In 2017 the Ministry of the Environment published a roadmap to low-carbon construction. It stated that the whole life carbon assessment of buildings must be incorporated in the building regulations by the mid-2020s. The low-carbon factor is also part of the complete reform of the Land Use and Building Act now in progress.
This publication describes the first version of a method employed in Finland for the whole life carbon assessment of buildings. The method is based on the European Commission’s Level(s) method and European Standards.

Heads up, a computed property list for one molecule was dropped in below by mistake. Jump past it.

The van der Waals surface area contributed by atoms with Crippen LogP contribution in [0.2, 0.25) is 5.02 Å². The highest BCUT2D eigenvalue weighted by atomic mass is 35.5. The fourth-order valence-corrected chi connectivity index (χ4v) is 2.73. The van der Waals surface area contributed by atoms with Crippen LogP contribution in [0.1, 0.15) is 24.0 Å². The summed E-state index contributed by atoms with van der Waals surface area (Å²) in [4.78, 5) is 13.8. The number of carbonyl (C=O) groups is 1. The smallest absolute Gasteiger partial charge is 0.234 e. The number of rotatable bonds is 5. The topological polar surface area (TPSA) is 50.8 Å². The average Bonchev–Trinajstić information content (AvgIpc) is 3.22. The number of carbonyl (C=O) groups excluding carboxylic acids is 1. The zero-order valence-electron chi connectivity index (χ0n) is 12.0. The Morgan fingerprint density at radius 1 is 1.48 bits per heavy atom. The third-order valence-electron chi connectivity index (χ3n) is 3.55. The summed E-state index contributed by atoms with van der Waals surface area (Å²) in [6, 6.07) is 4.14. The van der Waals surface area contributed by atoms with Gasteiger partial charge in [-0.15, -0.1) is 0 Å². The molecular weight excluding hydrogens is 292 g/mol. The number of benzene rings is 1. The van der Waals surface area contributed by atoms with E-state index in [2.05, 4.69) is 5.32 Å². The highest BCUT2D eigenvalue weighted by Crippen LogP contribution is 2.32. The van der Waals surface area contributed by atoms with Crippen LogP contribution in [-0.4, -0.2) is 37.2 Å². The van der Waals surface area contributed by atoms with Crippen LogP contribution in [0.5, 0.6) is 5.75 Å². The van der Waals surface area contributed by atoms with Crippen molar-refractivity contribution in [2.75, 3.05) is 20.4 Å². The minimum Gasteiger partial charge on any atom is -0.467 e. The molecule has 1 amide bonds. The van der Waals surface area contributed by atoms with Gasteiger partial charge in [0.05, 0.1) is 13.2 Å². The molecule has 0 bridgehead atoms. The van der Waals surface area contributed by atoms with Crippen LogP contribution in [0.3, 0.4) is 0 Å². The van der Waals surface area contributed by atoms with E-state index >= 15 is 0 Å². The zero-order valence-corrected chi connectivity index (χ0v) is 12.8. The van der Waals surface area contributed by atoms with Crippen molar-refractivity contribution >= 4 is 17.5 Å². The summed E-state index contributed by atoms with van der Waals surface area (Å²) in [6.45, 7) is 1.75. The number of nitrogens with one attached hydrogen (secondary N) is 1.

A low-carbon building has a low carbon footprint and a big carbon handprint. A carbon footprint analysis covers a building’s entire life cycle. It includes the manufacture and transportation of the products used in a construction project, the worksite, the use and maintenance of the building, its demolition, and recycling.
The carbon handprint analysis incorporates the net benefits of climate impact that would not arise if there were no construction project. These might be the building’s carbon storages and sinks, the extra renewable energy produced during the building’s life cycle, and the benefits gained from the reuse and recycling of the construction products.
The method is intended to be used for the assessment of the carbon footprint and carbon handprint of new buildings and buildings undergoing extensive repairs. After it is tested, the method will be updated.